A lot has been written about that vague group of humans known as 20-somethings. Established writers (who have not experienced their 20s in decades) have espoused wild speculations in publications like the New Yorker and the New York Times. From panicked diagnoses of hook-up culture to banal categorizations of fickleness and immaturity, writers have profited from making a lot of negative generalizations about this particular age group. As one of the aforementioned 20-somethings, I have a few things to say about this decade of life.
First of all, there are a lot of different people who fit into the descriptor “20-something”. There are men and women, black people and white people, folks who have college degrees and people who have dropped out of high school, people living below the poverty line and people with trust funds, and gradations and combinations of everything in between. If I believed everything the media told me about my age group I would think we were a sad, apathetic group of white underemployed middle-class college grads that contribute nothing to society. But those generalizations are not universal truths, and they do not apply to the majority of 20-something Americans.
So instead of doing the disservice of talking about 20-somethings as some homogenous mass category, I will relay some important things that have happened to this white, middle-class 20-something during her 20s.
I stopped being a student. I began school at the age of 6, like a lot of people. My first memories are in a classroom, with a teacher and other students. I was almost held back from first grade, but learned very quickly that if I did well I would be rewarded. The older I got the greater these rewards became. When I was 13 “college” entered my lexicon. College became the thing I worked for: the reason I did my homework, the reason I played soccer, the reason I took calculus (something I have subsequently never used. Not once.). The thing is, I was working so hard to be the person I was told to be that I never took the time to think about the things I cared about or the person I wanted to be. I always had a teacher to impress, an assignment to devote my life to. So by the time I ended up in college I was undecided in an interdisciplinary school in the middle of NYC and I felt completely lost. But operating under the same rules I lived under my entire life I worked really hard, picked a major I didn’t really care too much about, studied a lot and graduated a semester early. Without school I had no idea what to do. I got a job that I grew to hate and could barely pay my rent. I felt lost. Unstimulated. Misguided. Depressed. But you know what? Without a teacher to tell me what to do and a grade to earn I started reading shit I cared about. I started doing things that interested me – not because they would look nice on a college application but because I truly cared about them. I started caring about the world around me way more than I ever did when I was surrounded by the walls of a school. I became involved in politics. I volunteered. I became truly unbound.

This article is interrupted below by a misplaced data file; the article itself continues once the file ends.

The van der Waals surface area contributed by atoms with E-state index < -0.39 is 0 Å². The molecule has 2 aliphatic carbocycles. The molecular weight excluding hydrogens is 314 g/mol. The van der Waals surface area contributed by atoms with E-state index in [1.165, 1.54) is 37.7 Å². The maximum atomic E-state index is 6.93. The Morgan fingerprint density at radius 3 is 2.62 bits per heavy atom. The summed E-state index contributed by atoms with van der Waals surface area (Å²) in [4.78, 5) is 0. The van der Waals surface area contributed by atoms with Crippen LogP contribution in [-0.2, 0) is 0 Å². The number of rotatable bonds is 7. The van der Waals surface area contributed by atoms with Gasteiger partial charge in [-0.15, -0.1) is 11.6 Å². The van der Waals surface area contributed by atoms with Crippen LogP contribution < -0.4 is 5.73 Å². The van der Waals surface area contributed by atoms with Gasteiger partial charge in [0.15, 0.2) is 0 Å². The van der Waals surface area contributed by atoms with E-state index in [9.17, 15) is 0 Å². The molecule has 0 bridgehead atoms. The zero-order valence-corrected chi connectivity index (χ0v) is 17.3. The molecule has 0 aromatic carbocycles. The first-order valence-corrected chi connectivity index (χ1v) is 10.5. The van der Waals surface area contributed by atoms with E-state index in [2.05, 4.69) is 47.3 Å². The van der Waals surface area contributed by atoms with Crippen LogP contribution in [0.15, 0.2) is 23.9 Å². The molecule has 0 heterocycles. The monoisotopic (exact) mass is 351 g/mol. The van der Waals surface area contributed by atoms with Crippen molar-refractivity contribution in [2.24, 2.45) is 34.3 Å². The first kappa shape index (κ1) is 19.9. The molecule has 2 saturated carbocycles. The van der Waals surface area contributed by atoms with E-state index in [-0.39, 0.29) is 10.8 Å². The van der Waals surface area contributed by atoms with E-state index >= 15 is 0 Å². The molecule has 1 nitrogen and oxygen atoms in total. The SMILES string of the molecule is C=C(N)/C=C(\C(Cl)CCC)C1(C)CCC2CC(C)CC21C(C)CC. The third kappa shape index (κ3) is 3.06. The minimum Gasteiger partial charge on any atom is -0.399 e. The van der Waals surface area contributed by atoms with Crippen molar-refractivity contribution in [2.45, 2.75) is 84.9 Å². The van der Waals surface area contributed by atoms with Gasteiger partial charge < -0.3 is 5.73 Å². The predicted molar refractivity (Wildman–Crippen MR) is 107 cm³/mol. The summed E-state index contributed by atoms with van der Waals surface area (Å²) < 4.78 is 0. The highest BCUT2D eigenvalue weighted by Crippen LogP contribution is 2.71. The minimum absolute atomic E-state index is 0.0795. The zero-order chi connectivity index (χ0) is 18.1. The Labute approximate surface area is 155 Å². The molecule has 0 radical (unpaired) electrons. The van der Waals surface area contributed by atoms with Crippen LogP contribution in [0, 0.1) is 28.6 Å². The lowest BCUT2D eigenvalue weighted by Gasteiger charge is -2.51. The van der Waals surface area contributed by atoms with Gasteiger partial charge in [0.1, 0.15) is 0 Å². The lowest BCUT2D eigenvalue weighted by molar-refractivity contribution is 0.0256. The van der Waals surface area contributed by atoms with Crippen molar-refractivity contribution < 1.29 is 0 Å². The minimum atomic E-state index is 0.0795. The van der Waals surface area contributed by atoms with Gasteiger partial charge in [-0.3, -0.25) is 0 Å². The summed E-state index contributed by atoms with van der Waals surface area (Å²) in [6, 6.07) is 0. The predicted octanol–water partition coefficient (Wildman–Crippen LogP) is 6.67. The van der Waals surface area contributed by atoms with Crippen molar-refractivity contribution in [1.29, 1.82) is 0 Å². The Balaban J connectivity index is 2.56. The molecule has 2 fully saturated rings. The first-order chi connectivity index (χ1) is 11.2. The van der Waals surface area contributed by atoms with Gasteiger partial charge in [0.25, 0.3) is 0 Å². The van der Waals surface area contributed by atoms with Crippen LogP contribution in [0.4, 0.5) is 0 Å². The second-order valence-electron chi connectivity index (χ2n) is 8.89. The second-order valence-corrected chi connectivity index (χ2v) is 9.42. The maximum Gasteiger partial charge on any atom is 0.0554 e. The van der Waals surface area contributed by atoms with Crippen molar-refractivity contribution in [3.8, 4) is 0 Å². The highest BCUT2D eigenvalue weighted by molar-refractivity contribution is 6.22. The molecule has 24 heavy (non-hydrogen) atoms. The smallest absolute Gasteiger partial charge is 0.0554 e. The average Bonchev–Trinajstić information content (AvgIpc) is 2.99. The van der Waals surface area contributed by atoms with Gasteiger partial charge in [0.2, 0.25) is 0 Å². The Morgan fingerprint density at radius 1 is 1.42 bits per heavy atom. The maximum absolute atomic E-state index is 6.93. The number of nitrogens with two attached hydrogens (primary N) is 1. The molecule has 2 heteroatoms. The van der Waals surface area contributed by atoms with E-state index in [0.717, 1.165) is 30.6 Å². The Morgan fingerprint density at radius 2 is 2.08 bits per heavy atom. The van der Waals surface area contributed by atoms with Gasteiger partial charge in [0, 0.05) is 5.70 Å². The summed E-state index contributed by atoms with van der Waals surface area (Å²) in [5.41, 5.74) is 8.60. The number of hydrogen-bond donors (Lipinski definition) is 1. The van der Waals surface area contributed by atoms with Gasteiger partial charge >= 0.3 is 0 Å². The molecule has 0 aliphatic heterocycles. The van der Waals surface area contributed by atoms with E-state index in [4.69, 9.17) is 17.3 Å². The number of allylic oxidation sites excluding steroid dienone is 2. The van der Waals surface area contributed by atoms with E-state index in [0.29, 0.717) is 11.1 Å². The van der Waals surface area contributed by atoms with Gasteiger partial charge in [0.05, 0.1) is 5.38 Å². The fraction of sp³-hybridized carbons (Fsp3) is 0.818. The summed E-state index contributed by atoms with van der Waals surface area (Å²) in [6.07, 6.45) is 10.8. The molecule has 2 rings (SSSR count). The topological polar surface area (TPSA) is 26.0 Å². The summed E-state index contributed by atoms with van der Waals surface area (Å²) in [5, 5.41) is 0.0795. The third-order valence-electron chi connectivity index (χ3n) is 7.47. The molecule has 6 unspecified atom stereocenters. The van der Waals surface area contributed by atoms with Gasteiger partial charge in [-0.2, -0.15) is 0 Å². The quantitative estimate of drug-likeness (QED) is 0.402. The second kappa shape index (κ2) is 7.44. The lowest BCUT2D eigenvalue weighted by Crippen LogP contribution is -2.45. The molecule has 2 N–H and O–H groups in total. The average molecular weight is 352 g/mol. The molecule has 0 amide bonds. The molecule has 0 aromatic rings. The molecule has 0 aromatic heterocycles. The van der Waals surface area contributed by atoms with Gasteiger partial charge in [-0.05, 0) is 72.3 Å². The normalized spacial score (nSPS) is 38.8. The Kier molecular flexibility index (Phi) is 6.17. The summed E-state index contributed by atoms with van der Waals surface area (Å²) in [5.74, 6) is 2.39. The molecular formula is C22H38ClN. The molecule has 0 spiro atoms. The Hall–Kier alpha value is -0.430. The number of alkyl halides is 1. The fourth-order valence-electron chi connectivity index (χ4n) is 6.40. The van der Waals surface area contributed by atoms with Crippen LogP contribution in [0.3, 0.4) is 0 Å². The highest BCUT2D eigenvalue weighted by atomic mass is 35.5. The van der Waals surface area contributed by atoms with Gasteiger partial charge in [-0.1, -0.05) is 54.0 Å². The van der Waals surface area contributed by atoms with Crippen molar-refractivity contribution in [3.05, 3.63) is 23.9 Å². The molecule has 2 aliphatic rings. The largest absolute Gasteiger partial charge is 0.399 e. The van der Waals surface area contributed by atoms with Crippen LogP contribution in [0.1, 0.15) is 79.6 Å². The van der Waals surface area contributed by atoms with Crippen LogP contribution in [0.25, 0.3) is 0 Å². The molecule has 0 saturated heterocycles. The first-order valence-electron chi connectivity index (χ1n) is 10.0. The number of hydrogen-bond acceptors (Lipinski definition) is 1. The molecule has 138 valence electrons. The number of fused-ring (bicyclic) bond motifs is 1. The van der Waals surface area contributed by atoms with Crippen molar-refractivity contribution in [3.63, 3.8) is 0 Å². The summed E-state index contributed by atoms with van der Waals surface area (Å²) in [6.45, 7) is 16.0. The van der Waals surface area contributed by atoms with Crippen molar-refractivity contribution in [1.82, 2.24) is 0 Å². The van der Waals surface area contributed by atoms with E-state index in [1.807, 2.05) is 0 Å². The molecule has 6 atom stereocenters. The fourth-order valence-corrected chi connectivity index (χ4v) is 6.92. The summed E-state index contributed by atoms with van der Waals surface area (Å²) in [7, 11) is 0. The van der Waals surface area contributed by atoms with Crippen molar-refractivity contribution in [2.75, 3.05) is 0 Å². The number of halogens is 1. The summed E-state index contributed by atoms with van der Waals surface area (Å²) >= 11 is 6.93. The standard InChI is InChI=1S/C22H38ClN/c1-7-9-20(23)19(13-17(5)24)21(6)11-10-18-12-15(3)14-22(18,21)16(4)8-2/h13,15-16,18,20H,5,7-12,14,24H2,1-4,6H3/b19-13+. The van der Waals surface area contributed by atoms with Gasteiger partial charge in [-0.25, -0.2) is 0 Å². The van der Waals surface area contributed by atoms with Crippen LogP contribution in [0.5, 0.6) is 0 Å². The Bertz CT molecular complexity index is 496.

I began to truly appreciate my family. If you have siblings then you know it is really hard to honor your relationship with them 24/7. It is like a dysfunctional partnership that you are born into. Growing up my brother and sister were both the centers of my universe and the bane of my existence. We had a built in life together: dinners, family vacations, school time (we all went to the same school from kindergarten through 12th grade). However once I graduated from high school and moved out of my parent’s house, I began to realize that these formative relationships take time and effort. But it wasn’t really until my little brother moved to the West Coast to go to school that I began to understand how precarious sibling love is as an adult. I was living in NYC, he was living in Washingtonand my older sister was living in Nicaragua. This meant that not only did we rarely see each other, but that we hardly ever saw each other all together. It was in my twenties that I first started cultivating individual relationships with my siblings. It was then that I realized that I wanted these people in my life as an adult. More important than simply loving them, I began to like them.
For the first time, I felt responsible for my parents. Much like my siblings I also stopped taking my parents for granted, and ever so slightly I shift happened in responsibility. Things changed, they got older, and I began to call them, worried, on the weekends. I was concerned about their financial future, their health, the maintenance of their house. We established an adult relationship, one that didn’t allow me to simply be dependent on them. They asked me for my advice as frequently as I asked for theirs. I guess somewhere along the way, I just stopped being their child.